On Sun Feb 09 15:27:25 2014, RJRAY wrote:
Show quoted text
> Summary: When an object using an IO::Socket::IP-based socket object is > destroyed, the address+port will appear to be available, but if a > second object is created with the same address+port too quickly, it > will fail with "Address already in use".
Yes; this has nothing to do with IO::Socket::IP or INET or Perl in general. This is the TCP linger time. See SO_LINGER etc, and the SO_REUSEADDR option. You likely just want to set the latter. -- Paul Evans
On Sun Feb 09 15:27:25 2014, RJRAY wrote:
Show quoted text
> In my test code, I have the following utility function that I use to > find a free port on localhost: > > sub find_port > { > my $start_at = $_[0] || 9000; > > my ($port, $sock); > > for ($port = $start_at; $port < ($start_at + 2000); $port++) > { > $sock = IO::Socket->new(Domain => AF_INET, > PeerAddr => 'localhost', > PeerPort => $port); > return $port unless ref $sock; > } > > -1; > }
Also, why on earth do you need to do this? Just ask to bind to port 0, and the kernel will allocate you a free port. No need to guess one on the offchance you hit something free (which in any case is inherently racey) -- Paul Evans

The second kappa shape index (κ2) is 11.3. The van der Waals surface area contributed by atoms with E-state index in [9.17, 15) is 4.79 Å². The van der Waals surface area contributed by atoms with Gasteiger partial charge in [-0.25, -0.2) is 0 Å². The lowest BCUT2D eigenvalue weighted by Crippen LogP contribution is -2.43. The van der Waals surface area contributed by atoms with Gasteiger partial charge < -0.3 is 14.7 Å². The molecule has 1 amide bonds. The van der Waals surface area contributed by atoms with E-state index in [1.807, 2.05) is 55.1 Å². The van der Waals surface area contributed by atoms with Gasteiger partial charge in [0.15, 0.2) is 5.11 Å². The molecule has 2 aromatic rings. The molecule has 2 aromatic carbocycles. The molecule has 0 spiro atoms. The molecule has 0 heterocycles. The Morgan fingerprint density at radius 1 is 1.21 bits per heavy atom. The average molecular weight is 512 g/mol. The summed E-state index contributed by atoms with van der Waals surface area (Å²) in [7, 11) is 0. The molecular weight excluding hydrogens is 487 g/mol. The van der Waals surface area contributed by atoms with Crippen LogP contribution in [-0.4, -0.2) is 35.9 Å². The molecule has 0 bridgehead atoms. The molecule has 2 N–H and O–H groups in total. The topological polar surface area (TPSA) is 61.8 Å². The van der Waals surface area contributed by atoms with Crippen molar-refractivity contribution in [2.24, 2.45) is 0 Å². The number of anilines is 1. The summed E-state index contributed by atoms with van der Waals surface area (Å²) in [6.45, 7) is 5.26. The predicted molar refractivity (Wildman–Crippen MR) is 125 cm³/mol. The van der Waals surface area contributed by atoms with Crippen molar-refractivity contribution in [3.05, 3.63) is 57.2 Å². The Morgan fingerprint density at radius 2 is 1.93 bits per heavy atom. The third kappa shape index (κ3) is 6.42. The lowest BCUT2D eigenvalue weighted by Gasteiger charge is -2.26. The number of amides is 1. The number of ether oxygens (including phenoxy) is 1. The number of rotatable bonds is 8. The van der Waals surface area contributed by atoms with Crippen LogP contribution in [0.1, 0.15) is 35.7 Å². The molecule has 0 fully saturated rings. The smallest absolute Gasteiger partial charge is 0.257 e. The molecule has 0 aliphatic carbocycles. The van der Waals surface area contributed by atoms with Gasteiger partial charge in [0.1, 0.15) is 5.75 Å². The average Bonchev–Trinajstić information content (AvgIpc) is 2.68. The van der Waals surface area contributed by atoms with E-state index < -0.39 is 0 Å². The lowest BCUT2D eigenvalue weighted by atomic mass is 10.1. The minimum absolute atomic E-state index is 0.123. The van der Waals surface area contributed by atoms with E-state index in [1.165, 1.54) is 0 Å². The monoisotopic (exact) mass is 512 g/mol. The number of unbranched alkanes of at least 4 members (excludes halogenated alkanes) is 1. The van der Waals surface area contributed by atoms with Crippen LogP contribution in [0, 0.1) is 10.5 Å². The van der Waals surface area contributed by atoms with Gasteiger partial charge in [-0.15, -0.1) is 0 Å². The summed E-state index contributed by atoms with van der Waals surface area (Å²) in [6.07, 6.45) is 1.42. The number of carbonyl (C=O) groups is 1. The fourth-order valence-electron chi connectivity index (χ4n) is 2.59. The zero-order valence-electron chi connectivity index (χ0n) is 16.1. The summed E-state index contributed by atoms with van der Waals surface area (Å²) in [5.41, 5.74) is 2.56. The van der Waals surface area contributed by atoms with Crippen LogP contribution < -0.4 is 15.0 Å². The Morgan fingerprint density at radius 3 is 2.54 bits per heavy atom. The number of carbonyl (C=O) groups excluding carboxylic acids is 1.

On Mon Feb 10 10:01:09 2014, PEVANS wrote:
Show quoted text
> Yes; this has nothing to do with IO::Socket::IP or INET or Perl in > general. This is the TCP linger time. > > See SO_LINGER etc, and the SO_REUSEADDR option. You likely just want > to set the latter.
This doesn't explain why the code passes all tests when IO::Socket::IP is not in the chain. If run *without* IO::Socket::IP standing in for IO::Socket::INET, then t/40_server.t will pass all tests without issue. Also, I am using HTTP::Daemon which creates the IO::Socket::INET object under the hood. So I'm not sure how I would apply SO_LINGER in this case? (Which, by the way, I cannot find "SO_LINGER" in any of the man pages for Socket, IO::Socket, or IO::Socket::INET, so I don't even know *how* I would apply it?) Randy -- Randy J. Ray rjray@blackperl.com randy.j.ray@gmail.com
On Mon Feb 10 10:02:52 2014, PEVANS wrote:
Show quoted text
> Also, why on earth do you need to do this? Just ask to bind to port 0, > and the kernel will allocate you a free port. No need to guess one on > the offchance you hit something free (which in any case is inherently > racey)